Monday, 15 December 2014

Review: Cat's Eye by Margaret Atwood

by Holly Govey

Possibly one of the most intriguing, captivating and thought-provoking novels I have ever read, Cat's Eye by Margaret Atwood, discloses the haunting story of controversial painter Elaine Risley as she vividly reflects on the events of her childhood and the way in which they have shaped her personality. Albeit unique, her story can be amplified to represent the perpetual construction of identity, where the notion of humankind’s paradoxical relationship with the past is mirrored by Elaine’s disorientation as she struggles to integrate lost aspects of herself. In this way, Cat’s Eye explores many ideas which correlate to my identity, allowing me to draw implicit parallels between events in her childhood and that of my own life, thus facilitating the novel as an interesting and insightful read.

Elaine’s strongest memories are of Cordelia, the worst perpetrator of a trio of girls, whose actions tint her perceptions of relationships and her world, echoing Sigmund Freud’s belief: that much in adult identity is formed in early childhood. However, in contrast to this novel he states that these childhood ordeals can be constructive, stating that “One day, in retrospect, the years of struggle will strike you as the most beautiful.” Conversely, the bullying Elaine suffered throughout her childhood, which instigated her depression and the decline in her perspective of self worth, continued well into her adult life. This idea is further sustained with her reflection on the significance of these events on her present life as she reiterates that, “Little girls are cute and small only to adults. To one another they are not cute. They are life sized.”  This epitomises the impact of childhood trauma and also the way in which children can easily stray from reality, causing them to hyperbolise events due to their distorted perspective of the world, thus imploring us to question the reliability of Elaine’s account of her childhood.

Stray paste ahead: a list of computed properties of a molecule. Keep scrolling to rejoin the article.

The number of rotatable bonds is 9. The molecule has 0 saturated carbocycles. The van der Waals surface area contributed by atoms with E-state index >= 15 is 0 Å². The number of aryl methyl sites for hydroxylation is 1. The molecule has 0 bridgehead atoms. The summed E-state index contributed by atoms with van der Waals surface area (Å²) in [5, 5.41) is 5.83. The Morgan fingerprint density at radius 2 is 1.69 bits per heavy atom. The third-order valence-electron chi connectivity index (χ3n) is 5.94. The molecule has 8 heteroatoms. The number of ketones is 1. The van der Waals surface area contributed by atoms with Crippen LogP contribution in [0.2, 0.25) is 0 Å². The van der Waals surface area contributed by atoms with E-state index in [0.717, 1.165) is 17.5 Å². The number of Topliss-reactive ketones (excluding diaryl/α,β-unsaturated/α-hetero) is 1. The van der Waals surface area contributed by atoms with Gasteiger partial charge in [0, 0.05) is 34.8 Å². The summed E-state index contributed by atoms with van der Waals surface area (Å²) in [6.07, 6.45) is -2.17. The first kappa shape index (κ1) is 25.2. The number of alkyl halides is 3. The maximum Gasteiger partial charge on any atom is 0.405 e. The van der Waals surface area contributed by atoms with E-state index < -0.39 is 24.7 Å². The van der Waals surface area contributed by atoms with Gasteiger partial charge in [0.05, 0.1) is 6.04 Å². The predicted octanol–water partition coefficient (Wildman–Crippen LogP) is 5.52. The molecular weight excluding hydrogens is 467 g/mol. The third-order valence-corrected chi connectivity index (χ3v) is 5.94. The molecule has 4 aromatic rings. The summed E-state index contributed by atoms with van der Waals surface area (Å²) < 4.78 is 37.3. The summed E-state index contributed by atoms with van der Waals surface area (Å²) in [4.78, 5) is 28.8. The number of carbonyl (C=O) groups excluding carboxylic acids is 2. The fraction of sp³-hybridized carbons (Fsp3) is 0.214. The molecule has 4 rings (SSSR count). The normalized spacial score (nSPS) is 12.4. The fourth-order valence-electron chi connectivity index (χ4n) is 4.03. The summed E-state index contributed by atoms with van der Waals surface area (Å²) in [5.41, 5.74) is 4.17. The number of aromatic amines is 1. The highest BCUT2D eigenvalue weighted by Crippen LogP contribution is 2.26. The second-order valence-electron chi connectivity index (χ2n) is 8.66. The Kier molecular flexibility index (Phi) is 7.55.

Atwood presents the development of relationships and the process of growing up as the impartial observations of an entomologist looking at a bug under a microscope (alluding to Elaine’s scientist parents) and this detached narration mirrors Elaine’s attempts to isolate the recurring memories of her past. Girl culture is a prominent theme in this novel, emphasised by the persistent presence of certain ideas, for example, the culture of fashion scrapbooks, makeup, of dating etiquette, relationships with brothers, and of knowing your place in the hierarchy of female friendship. These concepts are universal, thus allowing me to relate to Elaine's experiences and the way in which she hardens to this girl culture, becoming a sharpened and bored high-school girl with a "mean mouth," not impervious to this culture of women but simply afraid of it. The effect of these societal pressures renders Elaine apprehensive and creates in her a sceptic who trusts no one due to the wounds inflicted on her from her childhood

Furthermore, this novel also highlights the ubiquitous existence of human consumerism, a theme popular in many of Atwood's novels, advocated through Elaine’s realization of her needs of material entities; purses, nightgowns and makeup. In the crux of her relationship with these three cruel girls, Elaine starts consuming herself, chewing on her hair, biting the skin around her nails and the hard flesh on the bottoms of her feet. In spite of this, Elaine stays with these girls because, a childhood spent with malicious friends is better than a childhood spent alone, especially for girls. This belief may elucidate Elaine’s actions as, at the summit of their cruelties, after the girls torment her to her breaking point, she takes all of her hard-earned babysitting money, quits her babysitting job, and spends all the earnings on candy, which she gives to the girls. They consume it, and in a way, Elaine feels consumed, as she mistakes this for love and they take up her mind and attention yet destroy her internally. This vicious cycle of consumerism echoes the nature of our society, both in financial terms and relationships as the effects of girlhood literally eat away at a child until she is nothing but the product of her environment.